alas

[uh-las, uh-lahs]

Origin:
1225–75; Middle English < Old French (h)a las!, equivalent to (h)a ah + las wretched < Latin lassus weary; cf. alack

Dictionary.com Unabridged

Alas.

sustineo alas

[soos-tin-e-oh ah-lahs; English suh-stin-ee-oh ey-las]
Latin.
I sustain the wings: motto of the U.S. Air force.
Dictionary.com Unabridged
Based on the Random House Dictionary, © Random House, Inc. 2014.
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World English Dictionary
alas (əˈlæs)
 
sentence connector
1.  unfortunately; regrettably: there were, alas, none left
 
interj
2.  an exclamation of grief, compassion, or alarm
 
[C13: from Old French ha las! oh wretched!; las from Latin lassus weary]

Alas.
 
abbreviation for
Alaska

Collins English Dictionary - Complete & Unabridged 10th Edition
2009 © William Collins Sons & Co. Ltd. 1979, 1986 © HarperCollins
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Etymonline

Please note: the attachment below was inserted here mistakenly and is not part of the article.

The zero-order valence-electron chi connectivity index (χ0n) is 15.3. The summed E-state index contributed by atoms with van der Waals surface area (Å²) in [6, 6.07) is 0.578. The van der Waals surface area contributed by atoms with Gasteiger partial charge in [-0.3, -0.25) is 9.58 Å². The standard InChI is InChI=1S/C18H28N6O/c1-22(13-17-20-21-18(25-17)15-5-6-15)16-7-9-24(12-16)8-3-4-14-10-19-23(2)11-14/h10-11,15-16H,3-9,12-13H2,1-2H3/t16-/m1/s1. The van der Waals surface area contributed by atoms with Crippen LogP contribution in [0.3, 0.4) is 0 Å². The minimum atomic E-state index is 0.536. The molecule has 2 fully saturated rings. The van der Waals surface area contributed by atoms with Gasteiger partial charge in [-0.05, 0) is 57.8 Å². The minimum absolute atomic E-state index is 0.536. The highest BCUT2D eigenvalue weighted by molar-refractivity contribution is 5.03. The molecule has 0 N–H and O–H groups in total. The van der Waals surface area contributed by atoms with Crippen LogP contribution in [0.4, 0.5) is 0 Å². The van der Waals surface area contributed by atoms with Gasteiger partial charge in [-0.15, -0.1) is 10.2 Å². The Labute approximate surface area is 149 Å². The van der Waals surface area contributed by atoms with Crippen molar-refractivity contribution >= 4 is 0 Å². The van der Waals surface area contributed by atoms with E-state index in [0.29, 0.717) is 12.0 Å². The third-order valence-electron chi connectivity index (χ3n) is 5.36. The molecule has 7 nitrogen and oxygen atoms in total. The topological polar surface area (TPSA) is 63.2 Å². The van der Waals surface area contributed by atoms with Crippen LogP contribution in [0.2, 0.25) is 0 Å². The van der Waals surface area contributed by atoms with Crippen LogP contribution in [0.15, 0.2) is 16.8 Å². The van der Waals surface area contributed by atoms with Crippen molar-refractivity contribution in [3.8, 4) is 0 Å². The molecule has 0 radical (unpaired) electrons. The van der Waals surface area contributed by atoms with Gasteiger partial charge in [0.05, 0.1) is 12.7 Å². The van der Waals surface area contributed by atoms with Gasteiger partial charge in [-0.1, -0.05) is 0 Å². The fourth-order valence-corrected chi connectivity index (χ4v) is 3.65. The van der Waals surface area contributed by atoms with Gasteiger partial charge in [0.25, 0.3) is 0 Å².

Word Origin & History

alas
mid-13c., from O.Fr. ha, las (later Fr. hélas), from ha "ah" + las "unfortunate," originally "tired, weary," from L. lassus "weary" (see late). Originally an expression of weariness rather than woe.
Online Etymology Dictionary, © 2010 Douglas Harper
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American Heritage
Abbreviations & Acronyms
Alas.
Alaska
The American Heritage® Abbreviations Dictionary, Third Edition
Copyright © 2005 by Houghton Mifflin Company.
Published by Houghton Mifflin Company. All rights reserved.
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Example sentences
Good things usually come in threes but, alas, not here.
But alas, that time has passed.
But, alas, they show the effects.
The father, alas, is addicted to a drug that is harder to quit than heroin.
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Synonyms
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